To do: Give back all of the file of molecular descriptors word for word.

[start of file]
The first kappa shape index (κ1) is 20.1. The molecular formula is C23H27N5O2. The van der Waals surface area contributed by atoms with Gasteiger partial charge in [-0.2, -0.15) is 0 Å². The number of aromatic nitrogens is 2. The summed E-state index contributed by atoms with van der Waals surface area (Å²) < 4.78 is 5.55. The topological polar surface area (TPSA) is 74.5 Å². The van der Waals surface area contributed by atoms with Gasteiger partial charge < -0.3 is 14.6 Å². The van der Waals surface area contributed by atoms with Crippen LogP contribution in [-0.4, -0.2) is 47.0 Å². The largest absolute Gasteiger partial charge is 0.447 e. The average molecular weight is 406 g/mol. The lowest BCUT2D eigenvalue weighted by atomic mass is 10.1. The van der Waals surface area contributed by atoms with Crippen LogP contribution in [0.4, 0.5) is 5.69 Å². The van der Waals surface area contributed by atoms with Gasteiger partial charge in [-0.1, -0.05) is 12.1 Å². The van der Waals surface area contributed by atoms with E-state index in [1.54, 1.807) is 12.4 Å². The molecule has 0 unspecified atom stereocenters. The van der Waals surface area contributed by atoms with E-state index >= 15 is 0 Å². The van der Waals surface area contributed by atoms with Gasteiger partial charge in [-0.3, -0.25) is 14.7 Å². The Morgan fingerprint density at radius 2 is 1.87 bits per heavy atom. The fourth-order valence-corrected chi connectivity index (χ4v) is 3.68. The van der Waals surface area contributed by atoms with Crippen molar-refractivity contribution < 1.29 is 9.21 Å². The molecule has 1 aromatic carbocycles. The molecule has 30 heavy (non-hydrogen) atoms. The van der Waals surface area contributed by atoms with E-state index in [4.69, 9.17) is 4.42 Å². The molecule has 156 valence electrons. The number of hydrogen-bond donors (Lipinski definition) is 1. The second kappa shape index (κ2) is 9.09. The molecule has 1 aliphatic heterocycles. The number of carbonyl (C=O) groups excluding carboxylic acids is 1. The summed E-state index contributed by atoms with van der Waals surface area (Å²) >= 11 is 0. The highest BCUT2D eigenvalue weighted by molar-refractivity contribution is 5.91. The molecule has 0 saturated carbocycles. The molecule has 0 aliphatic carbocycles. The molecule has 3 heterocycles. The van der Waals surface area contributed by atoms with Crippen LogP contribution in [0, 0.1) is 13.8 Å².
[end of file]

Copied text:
The first kappa shape index (κ1) is 20.1. The molecular formula is C23H27N5O2. The van der Waals surface area contributed by atoms with Gasteiger partial charge in [-0.2, -0.15) is 0 Å². The number of aromatic nitrogens is 2. The summed E-state index contributed by atoms with van der Waals surface area (Å²) < 4.78 is 5.55. The topological polar surface area (TPSA) is 74.5 Å². The van der Waals surface area contributed by atoms with Gasteiger partial charge < -0.3 is 14.6 Å². The van der Waals surface area contributed by atoms with Crippen LogP contribution in [-0.4, -0.2) is 47.0 Å². The largest absolute Gasteiger partial charge is 0.447 e. The average molecular weight is 406 g/mol. The lowest BCUT2D eigenvalue weighted by atomic mass is 10.1. The van der Waals surface area contributed by atoms with Crippen LogP contribution in [0.4, 0.5) is 5.69 Å². The van der Waals surface area contributed by atoms with Gasteiger partial charge in [-0.1, -0.05) is 12.1 Å². The van der Waals surface area contributed by atoms with E-state index in [1.54, 1.807) is 12.4 Å². The molecule has 0 unspecified atom stereocenters. The van der Waals surface area contributed by atoms with E-state index >= 15 is 0 Å². The van der Waals surface area contributed by atoms with Gasteiger partial charge in [-0.3, -0.25) is 14.7 Å². The Morgan fingerprint density at radius 2 is 1.87 bits per heavy atom. The fourth-order valence-corrected chi connectivity index (χ4v) is 3.68. The van der Waals surface area contributed by atoms with Crippen molar-refractivity contribution < 1.29 is 9.21 Å². The molecule has 1 aromatic carbocycles. The molecule has 30 heavy (non-hydrogen) atoms. The van der Waals surface area contributed by atoms with E-state index in [4.69, 9.17) is 4.42 Å². The molecule has 156 valence electrons. The number of hydrogen-bond donors (Lipinski definition) is 1. The second kappa shape index (κ2) is 9.09. The molecule has 1 aliphatic heterocycles. The number of carbonyl (C=O) groups excluding carboxylic acids is 1. The summed E-state index contributed by atoms with van der Waals surface area (Å²) >= 11 is 0. The highest BCUT2D eigenvalue weighted by molar-refractivity contribution is 5.91. The molecule has 0 saturated carbocycles. The molecule has 0 aliphatic carbocycles. The molecule has 3 heterocycles. The van der Waals surface area contributed by atoms with Crippen LogP contribution in [0, 0.1) is 13.8 Å².